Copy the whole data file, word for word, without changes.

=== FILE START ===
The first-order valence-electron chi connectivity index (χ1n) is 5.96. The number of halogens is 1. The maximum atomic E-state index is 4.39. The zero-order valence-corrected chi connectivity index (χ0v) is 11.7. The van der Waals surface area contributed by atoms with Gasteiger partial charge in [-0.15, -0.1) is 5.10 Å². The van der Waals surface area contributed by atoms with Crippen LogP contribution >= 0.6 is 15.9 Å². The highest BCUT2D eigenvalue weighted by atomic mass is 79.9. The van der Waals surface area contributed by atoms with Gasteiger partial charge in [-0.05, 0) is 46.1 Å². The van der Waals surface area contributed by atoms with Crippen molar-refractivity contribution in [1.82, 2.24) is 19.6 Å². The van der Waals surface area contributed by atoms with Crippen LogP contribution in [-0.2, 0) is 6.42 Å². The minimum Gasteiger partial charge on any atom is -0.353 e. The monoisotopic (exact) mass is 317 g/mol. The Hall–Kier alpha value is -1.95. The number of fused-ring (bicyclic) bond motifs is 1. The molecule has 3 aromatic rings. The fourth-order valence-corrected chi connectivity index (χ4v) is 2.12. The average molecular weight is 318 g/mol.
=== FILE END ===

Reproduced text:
The first-order valence-electron chi connectivity index (χ1n) is 5.96. The number of halogens is 1. The maximum atomic E-state index is 4.39. The zero-order valence-corrected chi connectivity index (χ0v) is 11.7. The van der Waals surface area contributed by atoms with Gasteiger partial charge in [-0.15, -0.1) is 5.10 Å². The van der Waals surface area contributed by atoms with Crippen LogP contribution >= 0.6 is 15.9 Å². The highest BCUT2D eigenvalue weighted by atomic mass is 79.9. The van der Waals surface area contributed by atoms with Gasteiger partial charge in [-0.05, 0) is 46.1 Å². The van der Waals surface area contributed by atoms with Crippen molar-refractivity contribution in [1.82, 2.24) is 19.6 Å². The van der Waals surface area contributed by atoms with Crippen LogP contribution in [-0.2, 0) is 6.42 Å². The minimum Gasteiger partial charge on any atom is -0.353 e. The monoisotopic (exact) mass is 317 g/mol. The Hall–Kier alpha value is -1.95. The number of fused-ring (bicyclic) bond motifs is 1. The molecule has 3 aromatic rings. The fourth-order valence-corrected chi connectivity index (χ4v) is 2.12. The average molecular weight is 318 g/mol.